Ensuring the legal status of these children, she adds, is not only essential in order to grant them access to education, but also makes them “less likely to be isolated from the rest of society” in the future.
Q: Over the past year, the Syrian government and US-backed opposition forces have retaken large swathes of territory from Islamic State, with the group hemmed into small, sparsely populated areas of Syria’s southeastern desert. But what happened to what you call foreign IS affiliates—foreign fighters, women who travelled to the so-called caliphate, or children actually born under its rule—in these recaptured territories?
In terms of IS affiliates as a whole, [we’re] seeing low percentages of returnees, particularly in the case of women. If we look at the United Kingdom, we know that 50 percent of the 850 IS affiliates have returned, and 20 percent have been killed, but that means that the status of the remaining 30 percent is unknown, and this is a considerable population which includes women and minors.
: While according to Vale and Cook’s research, women constitute 13 percent of all foreign IS affiliates, they only make up four percent of affiliates returning to their countries of origin.]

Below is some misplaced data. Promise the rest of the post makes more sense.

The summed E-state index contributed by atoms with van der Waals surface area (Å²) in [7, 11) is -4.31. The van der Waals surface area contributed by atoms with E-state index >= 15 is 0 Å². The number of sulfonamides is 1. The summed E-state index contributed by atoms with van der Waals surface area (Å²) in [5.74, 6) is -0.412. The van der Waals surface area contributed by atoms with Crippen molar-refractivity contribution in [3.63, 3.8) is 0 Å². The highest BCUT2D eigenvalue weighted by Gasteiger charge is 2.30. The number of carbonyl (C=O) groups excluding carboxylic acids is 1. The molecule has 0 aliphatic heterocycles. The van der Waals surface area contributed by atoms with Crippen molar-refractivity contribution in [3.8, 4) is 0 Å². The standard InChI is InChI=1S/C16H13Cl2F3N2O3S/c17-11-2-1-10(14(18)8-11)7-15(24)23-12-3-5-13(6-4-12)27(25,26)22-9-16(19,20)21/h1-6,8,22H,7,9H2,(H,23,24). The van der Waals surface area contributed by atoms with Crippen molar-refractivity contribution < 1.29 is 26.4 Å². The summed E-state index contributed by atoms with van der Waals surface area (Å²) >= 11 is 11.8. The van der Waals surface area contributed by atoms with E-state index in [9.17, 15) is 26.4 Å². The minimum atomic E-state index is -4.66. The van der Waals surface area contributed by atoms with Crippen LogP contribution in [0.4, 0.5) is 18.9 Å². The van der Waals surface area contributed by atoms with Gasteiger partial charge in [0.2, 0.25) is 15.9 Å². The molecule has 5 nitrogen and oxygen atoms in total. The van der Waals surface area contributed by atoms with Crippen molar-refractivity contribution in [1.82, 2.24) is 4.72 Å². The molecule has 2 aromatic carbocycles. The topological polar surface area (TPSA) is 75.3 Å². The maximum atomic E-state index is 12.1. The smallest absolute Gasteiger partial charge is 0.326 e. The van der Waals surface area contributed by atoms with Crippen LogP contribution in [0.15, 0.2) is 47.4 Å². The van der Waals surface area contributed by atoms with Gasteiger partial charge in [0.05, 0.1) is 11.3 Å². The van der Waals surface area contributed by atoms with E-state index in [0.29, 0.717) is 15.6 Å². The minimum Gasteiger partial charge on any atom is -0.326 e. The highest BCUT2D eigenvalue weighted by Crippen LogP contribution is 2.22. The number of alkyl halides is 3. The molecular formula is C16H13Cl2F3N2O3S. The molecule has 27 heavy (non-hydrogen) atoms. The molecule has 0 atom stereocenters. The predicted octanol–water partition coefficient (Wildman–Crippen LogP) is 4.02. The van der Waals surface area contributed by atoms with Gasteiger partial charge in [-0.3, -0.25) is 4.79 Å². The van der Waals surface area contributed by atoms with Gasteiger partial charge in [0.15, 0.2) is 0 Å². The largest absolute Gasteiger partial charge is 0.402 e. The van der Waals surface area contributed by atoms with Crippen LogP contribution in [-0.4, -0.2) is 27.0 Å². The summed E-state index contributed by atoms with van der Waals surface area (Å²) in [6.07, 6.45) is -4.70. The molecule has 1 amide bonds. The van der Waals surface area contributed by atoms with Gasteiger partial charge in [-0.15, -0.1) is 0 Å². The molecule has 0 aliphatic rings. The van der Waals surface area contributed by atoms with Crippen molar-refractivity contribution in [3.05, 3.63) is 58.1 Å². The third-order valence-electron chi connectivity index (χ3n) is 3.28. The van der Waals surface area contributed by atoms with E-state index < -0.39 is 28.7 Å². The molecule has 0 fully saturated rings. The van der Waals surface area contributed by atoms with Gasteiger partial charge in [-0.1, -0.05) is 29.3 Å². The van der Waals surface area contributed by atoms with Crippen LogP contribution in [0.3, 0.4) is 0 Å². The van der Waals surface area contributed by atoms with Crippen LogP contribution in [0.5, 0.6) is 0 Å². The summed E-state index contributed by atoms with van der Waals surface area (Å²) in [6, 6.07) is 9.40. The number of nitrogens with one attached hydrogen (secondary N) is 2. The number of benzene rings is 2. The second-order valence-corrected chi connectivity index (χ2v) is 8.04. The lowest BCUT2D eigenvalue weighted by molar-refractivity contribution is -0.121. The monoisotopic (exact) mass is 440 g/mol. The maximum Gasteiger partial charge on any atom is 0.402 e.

There are several reasons why this may be the case. Some may have remained in theater, willingly, or there are great difficulties for women to leave Islamic State territory. Not only do women have to be accompanied by a mahram or a chaperone, but also smugglers can prevent them from leaving IS-held territory.
We also have many cases of foreign women and children who have been held in IDP camps or detention centers inside Iraq and Syria.
: According to Human Rights Watch
, majority-Kurdish opposition authorities in northern Syria have shown interest in repatriating the female IS affiliates in their custody, rather than prosecuting them.]
It may [also] be the case that some women are returning to their countries of origin, or moving to third-party countries undetected. In many cases, women are able to pass through borders or checkpoints undetected because of the stereotypes of women being passive or innately non-violent. So these are some of the possible reasons why women have not been accounted for in public figures.